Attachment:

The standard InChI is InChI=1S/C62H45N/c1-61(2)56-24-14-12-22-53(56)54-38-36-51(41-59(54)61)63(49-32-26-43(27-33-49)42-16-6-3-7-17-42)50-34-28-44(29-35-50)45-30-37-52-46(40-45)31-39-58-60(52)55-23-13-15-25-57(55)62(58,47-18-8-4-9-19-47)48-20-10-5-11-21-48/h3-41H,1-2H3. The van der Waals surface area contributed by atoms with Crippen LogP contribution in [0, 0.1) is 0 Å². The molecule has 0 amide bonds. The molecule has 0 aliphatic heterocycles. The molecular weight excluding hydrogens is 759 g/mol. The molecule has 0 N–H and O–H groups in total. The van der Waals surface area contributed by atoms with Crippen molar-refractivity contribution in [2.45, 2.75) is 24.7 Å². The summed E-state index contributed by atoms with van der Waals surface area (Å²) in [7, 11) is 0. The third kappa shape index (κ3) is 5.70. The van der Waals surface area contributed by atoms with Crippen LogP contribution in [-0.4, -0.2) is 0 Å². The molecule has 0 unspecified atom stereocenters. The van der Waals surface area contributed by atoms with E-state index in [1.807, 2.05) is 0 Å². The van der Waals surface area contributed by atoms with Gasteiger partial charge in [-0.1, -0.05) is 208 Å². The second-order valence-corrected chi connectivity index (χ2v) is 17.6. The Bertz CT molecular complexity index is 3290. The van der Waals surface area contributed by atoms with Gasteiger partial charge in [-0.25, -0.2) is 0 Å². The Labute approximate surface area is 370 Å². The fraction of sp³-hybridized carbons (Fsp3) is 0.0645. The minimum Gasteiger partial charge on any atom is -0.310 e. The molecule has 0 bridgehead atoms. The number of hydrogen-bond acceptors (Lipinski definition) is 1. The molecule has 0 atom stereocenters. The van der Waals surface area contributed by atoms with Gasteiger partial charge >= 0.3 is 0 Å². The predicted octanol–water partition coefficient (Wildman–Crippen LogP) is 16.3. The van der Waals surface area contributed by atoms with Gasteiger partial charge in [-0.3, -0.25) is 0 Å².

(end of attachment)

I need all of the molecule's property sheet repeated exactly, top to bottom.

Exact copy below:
The standard InChI is InChI=1S/C62H45N/c1-61(2)56-24-14-12-22-53(56)54-38-36-51(41-59(54)61)63(49-32-26-43(27-33-49)42-16-6-3-7-17-42)50-34-28-44(29-35-50)45-30-37-52-46(40-45)31-39-58-60(52)55-23-13-15-25-57(55)62(58,47-18-8-4-9-19-47)48-20-10-5-11-21-48/h3-41H,1-2H3. The van der Waals surface area contributed by atoms with Crippen LogP contribution in [0, 0.1) is 0 Å². The molecule has 0 amide bonds. The molecule has 0 aliphatic heterocycles. The molecular weight excluding hydrogens is 759 g/mol. The molecule has 0 N–H and O–H groups in total. The van der Waals surface area contributed by atoms with Crippen molar-refractivity contribution in [2.45, 2.75) is 24.7 Å². The summed E-state index contributed by atoms with van der Waals surface area (Å²) in [7, 11) is 0. The third kappa shape index (κ3) is 5.70. The van der Waals surface area contributed by atoms with Crippen LogP contribution in [-0.4, -0.2) is 0 Å². The molecule has 0 unspecified atom stereocenters. The van der Waals surface area contributed by atoms with E-state index in [1.807, 2.05) is 0 Å². The van der Waals surface area contributed by atoms with Gasteiger partial charge in [-0.1, -0.05) is 208 Å². The second-order valence-corrected chi connectivity index (χ2v) is 17.6. The Bertz CT molecular complexity index is 3290. The van der Waals surface area contributed by atoms with Gasteiger partial charge in [-0.25, -0.2) is 0 Å². The Labute approximate surface area is 370 Å². The fraction of sp³-hybridized carbons (Fsp3) is 0.0645. The minimum Gasteiger partial charge on any atom is -0.310 e. The molecule has 0 bridgehead atoms. The number of hydrogen-bond acceptors (Lipinski definition) is 1. The molecule has 0 atom stereocenters. The van der Waals surface area contributed by atoms with Gasteiger partial charge >= 0.3 is 0 Å². The predicted octanol–water partition coefficient (Wildman–Crippen LogP) is 16.3. The van der Waals surface area contributed by atoms with Gasteiger partial charge in [-0.3, -0.25) is 0 Å².